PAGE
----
‘NAMs that rejected Draft Constitution saved Gambia from intellectual coup d’état’

Gambia National Assembly

The National Assembly Member for Lower Badibou says that Parliamentarians who voted against the Draft Constitution saved The Gambia from an ‘intellectual coup d’état’, because it has a provision that makes it very easy to remove a president.

Alagie Jawara made the disclosure to this reporter during a recent interview at his office in Banjul. He said that a Section in the Draft Constitution states that only 20 members (slightly above two-fifths) are needed to vote for the removal of a president, while three-quarters (39-40) have to vote to remove a High Court Judge.

“So what does that signify?” he queried, and added:  “And we have heard members in this Assembly saying that they will come with a motion to impeach the president. What does that tell us?”

The Lower Badibou NAM also pointed out other anomalies in the Draft Constitution, among them the Section that says that someone convicted by a Court of Law but gets pardoned is qualified to contest for the position of president whereas anyone dismissed from public office will not be qualified to contest for the same position.

He also picked issues with a provision that prohibits a public servant from engaging in other [business] ventures.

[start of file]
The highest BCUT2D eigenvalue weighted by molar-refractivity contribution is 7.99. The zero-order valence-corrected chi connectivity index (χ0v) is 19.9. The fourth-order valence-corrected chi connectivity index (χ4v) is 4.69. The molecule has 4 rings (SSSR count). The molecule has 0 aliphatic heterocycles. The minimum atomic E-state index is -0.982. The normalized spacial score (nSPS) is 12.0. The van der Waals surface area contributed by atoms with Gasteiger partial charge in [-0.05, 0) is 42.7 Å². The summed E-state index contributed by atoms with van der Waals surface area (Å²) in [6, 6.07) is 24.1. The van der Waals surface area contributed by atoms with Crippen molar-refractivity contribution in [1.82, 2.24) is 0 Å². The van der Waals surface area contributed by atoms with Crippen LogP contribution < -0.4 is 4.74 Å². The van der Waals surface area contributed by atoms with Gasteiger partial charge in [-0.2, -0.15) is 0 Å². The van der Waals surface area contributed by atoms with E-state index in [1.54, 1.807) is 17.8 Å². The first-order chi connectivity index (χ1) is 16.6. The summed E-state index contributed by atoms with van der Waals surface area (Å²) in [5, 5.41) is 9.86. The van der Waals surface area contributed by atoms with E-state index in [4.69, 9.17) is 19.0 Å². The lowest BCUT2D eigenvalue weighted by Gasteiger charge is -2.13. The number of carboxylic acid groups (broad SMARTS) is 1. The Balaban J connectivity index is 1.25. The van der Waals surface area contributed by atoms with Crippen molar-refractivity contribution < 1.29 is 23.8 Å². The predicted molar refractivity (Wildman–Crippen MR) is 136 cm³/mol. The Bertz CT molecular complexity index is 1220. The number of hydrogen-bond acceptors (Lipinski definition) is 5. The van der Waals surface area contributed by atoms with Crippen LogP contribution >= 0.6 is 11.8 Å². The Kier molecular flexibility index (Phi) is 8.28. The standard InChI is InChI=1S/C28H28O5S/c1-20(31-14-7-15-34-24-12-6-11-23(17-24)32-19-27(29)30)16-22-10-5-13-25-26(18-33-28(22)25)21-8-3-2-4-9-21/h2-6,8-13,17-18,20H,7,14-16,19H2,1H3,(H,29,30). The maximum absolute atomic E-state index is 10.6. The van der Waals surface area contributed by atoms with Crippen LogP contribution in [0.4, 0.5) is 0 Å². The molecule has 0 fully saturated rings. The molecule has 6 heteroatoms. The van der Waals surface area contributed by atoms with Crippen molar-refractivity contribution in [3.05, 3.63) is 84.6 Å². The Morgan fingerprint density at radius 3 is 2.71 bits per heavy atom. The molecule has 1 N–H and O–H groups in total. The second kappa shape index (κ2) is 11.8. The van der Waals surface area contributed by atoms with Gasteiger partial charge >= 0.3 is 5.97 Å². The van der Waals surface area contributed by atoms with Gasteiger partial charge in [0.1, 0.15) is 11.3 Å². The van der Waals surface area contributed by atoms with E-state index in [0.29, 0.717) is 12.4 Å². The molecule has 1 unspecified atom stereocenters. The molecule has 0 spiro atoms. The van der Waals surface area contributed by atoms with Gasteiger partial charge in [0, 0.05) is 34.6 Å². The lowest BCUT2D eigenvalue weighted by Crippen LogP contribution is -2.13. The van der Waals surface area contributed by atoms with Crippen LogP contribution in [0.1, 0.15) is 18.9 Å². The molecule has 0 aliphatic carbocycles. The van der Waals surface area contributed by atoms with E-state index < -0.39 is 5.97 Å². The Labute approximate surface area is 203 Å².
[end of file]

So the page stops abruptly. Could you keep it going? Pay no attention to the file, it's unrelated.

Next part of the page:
His words: “For example, if I am a nurse, I will not be allowed to go and operate my private business.

So in essence you are promoting corruption because if you look at the salary scale of this country and you want to tell people not to engage in other meaningful ventures then what are you trying to say? So all these are issues that we observed and we have rejected the [Draft Constitution] for the betterment of the country. We want a law that is very fair.”

Commenting on the vexed issue of gay rights, Alagie Jawara said it is the Judiciary and not Legislators or the Executive that is mandated to interpret the Constitution.

“So that is based on the opinion of the High Court judges, the way they see it and the way they interpret it. You can see something in English Language but you need to ask someone the connotative meaning of that particular thing, so all these are reasons why we said no to the Draft Constitution,” he further stated.

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